Several theoretical models have co-existed in the literatures and a model is often selected a priori without rigorous justifications. It is not uncommon to see a model, whose underlying physics fundamentally contradicts with the physical properties of 2D materials, being deployed to analyse a 2D material Schottky diode.
Now, researchers from the Singapore University of Technology and Design (SUTD) have made steps towards resolving the mysteries surrounding it. By employing a rigorous theoretical analysis, the researchers developed a theory to describe different variants of 2D-material-based Schottky diodes under a unifying framework.
This theory lays down a foundation that the researchers say helps to unite prior contrasting models, thus resolving a major confusion in 2D material electronics.
"A particularly remarkable finding is that the electrical current flowing across a 2D material Schottky diode follows a one-size-fits-all universal scaling law for many types of 2D materials," said first-author Dr. Yee Sin Ang from SUTD.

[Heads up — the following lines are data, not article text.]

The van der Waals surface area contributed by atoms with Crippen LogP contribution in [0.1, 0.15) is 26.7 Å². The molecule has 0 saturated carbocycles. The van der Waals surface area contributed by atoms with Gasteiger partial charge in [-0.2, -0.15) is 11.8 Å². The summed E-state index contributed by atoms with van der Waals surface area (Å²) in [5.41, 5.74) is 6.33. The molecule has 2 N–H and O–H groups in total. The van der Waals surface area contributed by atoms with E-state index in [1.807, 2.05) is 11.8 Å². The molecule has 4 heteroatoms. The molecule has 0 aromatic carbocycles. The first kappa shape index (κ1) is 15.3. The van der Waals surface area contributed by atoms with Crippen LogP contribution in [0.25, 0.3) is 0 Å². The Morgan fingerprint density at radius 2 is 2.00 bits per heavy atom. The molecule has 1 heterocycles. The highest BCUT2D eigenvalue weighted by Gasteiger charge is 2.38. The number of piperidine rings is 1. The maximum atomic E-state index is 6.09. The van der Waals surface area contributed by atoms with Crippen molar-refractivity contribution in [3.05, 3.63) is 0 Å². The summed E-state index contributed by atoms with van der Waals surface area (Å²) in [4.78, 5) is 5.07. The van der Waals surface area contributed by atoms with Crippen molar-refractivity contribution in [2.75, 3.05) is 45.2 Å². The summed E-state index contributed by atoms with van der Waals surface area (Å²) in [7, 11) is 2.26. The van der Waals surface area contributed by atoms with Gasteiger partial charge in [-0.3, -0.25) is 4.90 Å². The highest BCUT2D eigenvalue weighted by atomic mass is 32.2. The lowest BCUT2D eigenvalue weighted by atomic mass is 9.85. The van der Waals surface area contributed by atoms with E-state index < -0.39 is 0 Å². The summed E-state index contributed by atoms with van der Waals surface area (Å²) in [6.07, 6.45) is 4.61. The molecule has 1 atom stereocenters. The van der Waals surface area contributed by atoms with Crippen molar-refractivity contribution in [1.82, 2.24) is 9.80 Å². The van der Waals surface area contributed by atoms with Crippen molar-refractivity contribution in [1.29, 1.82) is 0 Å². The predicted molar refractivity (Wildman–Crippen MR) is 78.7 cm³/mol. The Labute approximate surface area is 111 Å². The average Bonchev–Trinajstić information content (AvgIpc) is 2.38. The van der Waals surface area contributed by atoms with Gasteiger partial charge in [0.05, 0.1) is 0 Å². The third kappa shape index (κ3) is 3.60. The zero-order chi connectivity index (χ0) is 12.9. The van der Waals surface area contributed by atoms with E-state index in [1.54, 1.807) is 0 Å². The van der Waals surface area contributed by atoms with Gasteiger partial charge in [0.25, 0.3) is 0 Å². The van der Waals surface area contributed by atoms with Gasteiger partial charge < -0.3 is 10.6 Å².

|Schematic drawing of a 2D-material-based lateral (left) and vertical (right) Schottky diode. For broad classes of 2D materials, the current-temperature relation can be universally described by a scaling exponent of 3/2 and 1, respectively, for lateral and vertical Schottky diodes.|
Credit: Singapore University of Technology and Design
This “law” dictates how electrical current varies with temperature and is applicable to broad classes of 2D systems, including semiconductor quantum well, graphene, silicene, germanene, stanene, transition metal dichalcogenides and the thin-films of topological solids, according to the researchers.
"The simple mathematical form of the scaling law is particularly useful for applied scientists and engineers in developing novel 2D material electronics," said co-author Professor Hui Ying Yang from SUTD.
The scaling laws provide a simple tool for the extraction of Schottky barrier height - a physical quantity critically important for performance optimisation of 2D material electronics, the researchers say.
"The new theory has far reaching impact in solid state physics," said co-author and principal investigator of this research, Professor Lay Kee Ang from SUTD, "It signals the breakdown of classic diode equation widely used for traditional materials over the past 60 years, and shall improve our understanding on how to design better 2D material electronics."